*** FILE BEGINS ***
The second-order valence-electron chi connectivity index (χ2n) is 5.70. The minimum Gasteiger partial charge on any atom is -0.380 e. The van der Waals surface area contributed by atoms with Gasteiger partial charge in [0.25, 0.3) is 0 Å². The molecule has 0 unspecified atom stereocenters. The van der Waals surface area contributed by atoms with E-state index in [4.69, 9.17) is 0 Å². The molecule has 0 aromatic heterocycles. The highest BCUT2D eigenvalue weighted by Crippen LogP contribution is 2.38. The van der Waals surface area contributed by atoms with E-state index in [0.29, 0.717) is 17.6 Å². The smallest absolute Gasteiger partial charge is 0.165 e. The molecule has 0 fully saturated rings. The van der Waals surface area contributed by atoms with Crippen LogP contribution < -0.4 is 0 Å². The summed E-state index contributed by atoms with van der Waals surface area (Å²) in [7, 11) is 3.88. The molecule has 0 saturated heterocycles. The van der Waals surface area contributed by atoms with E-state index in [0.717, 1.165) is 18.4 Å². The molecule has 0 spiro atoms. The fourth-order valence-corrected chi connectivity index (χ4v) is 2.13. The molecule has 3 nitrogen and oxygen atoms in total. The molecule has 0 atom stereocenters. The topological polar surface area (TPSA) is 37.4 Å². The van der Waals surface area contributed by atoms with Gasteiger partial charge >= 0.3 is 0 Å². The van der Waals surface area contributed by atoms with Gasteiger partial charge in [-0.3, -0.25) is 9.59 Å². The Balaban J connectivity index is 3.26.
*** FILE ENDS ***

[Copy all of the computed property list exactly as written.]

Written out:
The second-order valence-electron chi connectivity index (χ2n) is 5.70. The minimum Gasteiger partial charge on any atom is -0.380 e. The van der Waals surface area contributed by atoms with Gasteiger partial charge in [0.25, 0.3) is 0 Å². The molecule has 0 unspecified atom stereocenters. The van der Waals surface area contributed by atoms with E-state index in [4.69, 9.17) is 0 Å². The molecule has 0 aromatic heterocycles. The highest BCUT2D eigenvalue weighted by Crippen LogP contribution is 2.38. The van der Waals surface area contributed by atoms with E-state index in [0.29, 0.717) is 17.6 Å². The smallest absolute Gasteiger partial charge is 0.165 e. The molecule has 0 fully saturated rings. The van der Waals surface area contributed by atoms with Crippen LogP contribution < -0.4 is 0 Å². The summed E-state index contributed by atoms with van der Waals surface area (Å²) in [7, 11) is 3.88. The molecule has 0 saturated heterocycles. The van der Waals surface area contributed by atoms with E-state index in [0.717, 1.165) is 18.4 Å². The molecule has 0 spiro atoms. The fourth-order valence-corrected chi connectivity index (χ4v) is 2.13. The molecule has 3 nitrogen and oxygen atoms in total. The molecule has 0 atom stereocenters. The topological polar surface area (TPSA) is 37.4 Å². The van der Waals surface area contributed by atoms with Gasteiger partial charge >= 0.3 is 0 Å². The van der Waals surface area contributed by atoms with Gasteiger partial charge in [-0.3, -0.25) is 9.59 Å². The Balaban J connectivity index is 3.26.